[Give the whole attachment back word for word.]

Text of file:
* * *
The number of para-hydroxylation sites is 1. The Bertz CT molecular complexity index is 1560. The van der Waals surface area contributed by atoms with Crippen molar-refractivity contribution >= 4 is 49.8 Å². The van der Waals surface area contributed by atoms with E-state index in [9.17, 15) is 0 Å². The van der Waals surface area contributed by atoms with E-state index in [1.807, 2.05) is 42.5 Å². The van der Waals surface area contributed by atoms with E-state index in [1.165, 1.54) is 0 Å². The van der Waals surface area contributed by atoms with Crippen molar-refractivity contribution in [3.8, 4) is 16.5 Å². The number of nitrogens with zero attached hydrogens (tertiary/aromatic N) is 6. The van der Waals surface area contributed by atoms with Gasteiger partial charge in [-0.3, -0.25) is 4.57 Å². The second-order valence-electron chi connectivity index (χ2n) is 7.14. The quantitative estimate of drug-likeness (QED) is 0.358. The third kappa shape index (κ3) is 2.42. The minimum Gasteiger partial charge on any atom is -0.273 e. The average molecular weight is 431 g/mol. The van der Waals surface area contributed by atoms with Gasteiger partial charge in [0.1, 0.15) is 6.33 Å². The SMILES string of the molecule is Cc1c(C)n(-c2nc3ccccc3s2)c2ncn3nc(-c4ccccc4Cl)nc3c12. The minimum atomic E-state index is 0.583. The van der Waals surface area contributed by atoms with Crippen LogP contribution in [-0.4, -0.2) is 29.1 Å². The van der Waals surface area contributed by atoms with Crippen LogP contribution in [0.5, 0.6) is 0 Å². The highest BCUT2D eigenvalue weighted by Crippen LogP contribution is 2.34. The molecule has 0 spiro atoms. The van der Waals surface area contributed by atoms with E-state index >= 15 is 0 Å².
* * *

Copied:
The number of para-hydroxylation sites is 1. The Bertz CT molecular complexity index is 1560. The van der Waals surface area contributed by atoms with Crippen molar-refractivity contribution >= 4 is 49.8 Å². The van der Waals surface area contributed by atoms with E-state index in [9.17, 15) is 0 Å². The van der Waals surface area contributed by atoms with E-state index in [1.807, 2.05) is 42.5 Å². The van der Waals surface area contributed by atoms with E-state index in [1.165, 1.54) is 0 Å². The van der Waals surface area contributed by atoms with Crippen molar-refractivity contribution in [3.8, 4) is 16.5 Å². The number of nitrogens with zero attached hydrogens (tertiary/aromatic N) is 6. The van der Waals surface area contributed by atoms with Gasteiger partial charge in [-0.3, -0.25) is 4.57 Å². The second-order valence-electron chi connectivity index (χ2n) is 7.14. The quantitative estimate of drug-likeness (QED) is 0.358. The third kappa shape index (κ3) is 2.42. The minimum Gasteiger partial charge on any atom is -0.273 e. The average molecular weight is 431 g/mol. The van der Waals surface area contributed by atoms with Gasteiger partial charge in [0.1, 0.15) is 6.33 Å². The SMILES string of the molecule is Cc1c(C)n(-c2nc3ccccc3s2)c2ncn3nc(-c4ccccc4Cl)nc3c12. The minimum atomic E-state index is 0.583. The van der Waals surface area contributed by atoms with Crippen LogP contribution in [-0.4, -0.2) is 29.1 Å². The van der Waals surface area contributed by atoms with Crippen LogP contribution in [0.5, 0.6) is 0 Å². The highest BCUT2D eigenvalue weighted by Crippen LogP contribution is 2.34. The molecule has 0 spiro atoms. The van der Waals surface area contributed by atoms with E-state index >= 15 is 0 Å².